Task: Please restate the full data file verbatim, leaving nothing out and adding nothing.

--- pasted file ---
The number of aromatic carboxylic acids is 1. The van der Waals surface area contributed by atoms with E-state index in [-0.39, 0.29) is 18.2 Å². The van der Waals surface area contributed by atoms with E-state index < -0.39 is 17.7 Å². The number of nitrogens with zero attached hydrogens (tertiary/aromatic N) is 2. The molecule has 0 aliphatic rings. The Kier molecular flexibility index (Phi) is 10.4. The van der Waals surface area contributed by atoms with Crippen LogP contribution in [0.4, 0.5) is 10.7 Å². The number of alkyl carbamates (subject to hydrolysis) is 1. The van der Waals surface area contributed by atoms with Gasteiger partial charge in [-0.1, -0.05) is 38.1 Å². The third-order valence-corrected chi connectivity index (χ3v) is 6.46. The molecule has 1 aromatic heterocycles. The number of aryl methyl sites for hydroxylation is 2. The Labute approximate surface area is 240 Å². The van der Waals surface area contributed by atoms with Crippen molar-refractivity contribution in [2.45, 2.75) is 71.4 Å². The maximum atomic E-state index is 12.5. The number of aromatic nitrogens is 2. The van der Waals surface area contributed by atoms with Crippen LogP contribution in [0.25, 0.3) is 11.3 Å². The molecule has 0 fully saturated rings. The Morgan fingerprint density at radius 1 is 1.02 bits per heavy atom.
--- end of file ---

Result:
The number of aromatic carboxylic acids is 1. The van der Waals surface area contributed by atoms with E-state index in [-0.39, 0.29) is 18.2 Å². The van der Waals surface area contributed by atoms with E-state index < -0.39 is 17.7 Å². The number of nitrogens with zero attached hydrogens (tertiary/aromatic N) is 2. The molecule has 0 aliphatic rings. The Kier molecular flexibility index (Phi) is 10.4. The van der Waals surface area contributed by atoms with Crippen LogP contribution in [0.4, 0.5) is 10.7 Å². The number of alkyl carbamates (subject to hydrolysis) is 1. The van der Waals surface area contributed by atoms with Gasteiger partial charge in [-0.1, -0.05) is 38.1 Å². The third-order valence-corrected chi connectivity index (χ3v) is 6.46. The molecule has 1 aromatic heterocycles. The number of aryl methyl sites for hydroxylation is 2. The Labute approximate surface area is 240 Å². The van der Waals surface area contributed by atoms with Crippen molar-refractivity contribution in [2.45, 2.75) is 71.4 Å². The maximum atomic E-state index is 12.5. The number of aromatic nitrogens is 2. The van der Waals surface area contributed by atoms with Crippen LogP contribution in [0.25, 0.3) is 11.3 Å². The molecule has 0 fully saturated rings. The Morgan fingerprint density at radius 1 is 1.02 bits per heavy atom.